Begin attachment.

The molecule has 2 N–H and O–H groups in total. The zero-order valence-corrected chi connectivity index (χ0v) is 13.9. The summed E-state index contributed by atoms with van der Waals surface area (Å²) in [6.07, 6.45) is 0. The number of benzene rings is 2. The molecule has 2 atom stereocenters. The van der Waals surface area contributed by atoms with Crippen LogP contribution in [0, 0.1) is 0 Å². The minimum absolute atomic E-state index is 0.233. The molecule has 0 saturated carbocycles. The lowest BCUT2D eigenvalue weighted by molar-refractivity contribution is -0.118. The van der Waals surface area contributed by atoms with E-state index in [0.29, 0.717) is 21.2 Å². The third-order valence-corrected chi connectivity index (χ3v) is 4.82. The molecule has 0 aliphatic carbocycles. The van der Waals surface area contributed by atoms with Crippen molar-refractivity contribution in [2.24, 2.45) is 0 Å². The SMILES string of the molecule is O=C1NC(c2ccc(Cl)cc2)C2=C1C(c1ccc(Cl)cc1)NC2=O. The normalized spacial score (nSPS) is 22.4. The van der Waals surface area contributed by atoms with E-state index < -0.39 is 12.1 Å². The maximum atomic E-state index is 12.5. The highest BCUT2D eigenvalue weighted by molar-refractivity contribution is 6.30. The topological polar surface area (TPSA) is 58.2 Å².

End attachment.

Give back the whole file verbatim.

The molecule has 2 N–H and O–H groups in total. The zero-order valence-corrected chi connectivity index (χ0v) is 13.9. The summed E-state index contributed by atoms with van der Waals surface area (Å²) in [6.07, 6.45) is 0. The number of benzene rings is 2. The molecule has 2 atom stereocenters. The van der Waals surface area contributed by atoms with Crippen LogP contribution in [0, 0.1) is 0 Å². The minimum absolute atomic E-state index is 0.233. The molecule has 0 saturated carbocycles. The lowest BCUT2D eigenvalue weighted by molar-refractivity contribution is -0.118. The van der Waals surface area contributed by atoms with E-state index in [0.29, 0.717) is 21.2 Å². The third-order valence-corrected chi connectivity index (χ3v) is 4.82. The molecule has 0 aliphatic carbocycles. The van der Waals surface area contributed by atoms with Crippen molar-refractivity contribution in [2.24, 2.45) is 0 Å². The SMILES string of the molecule is O=C1NC(c2ccc(Cl)cc2)C2=C1C(c1ccc(Cl)cc1)NC2=O. The normalized spacial score (nSPS) is 22.4. The van der Waals surface area contributed by atoms with E-state index < -0.39 is 12.1 Å². The maximum atomic E-state index is 12.5. The highest BCUT2D eigenvalue weighted by molar-refractivity contribution is 6.30. The topological polar surface area (TPSA) is 58.2 Å².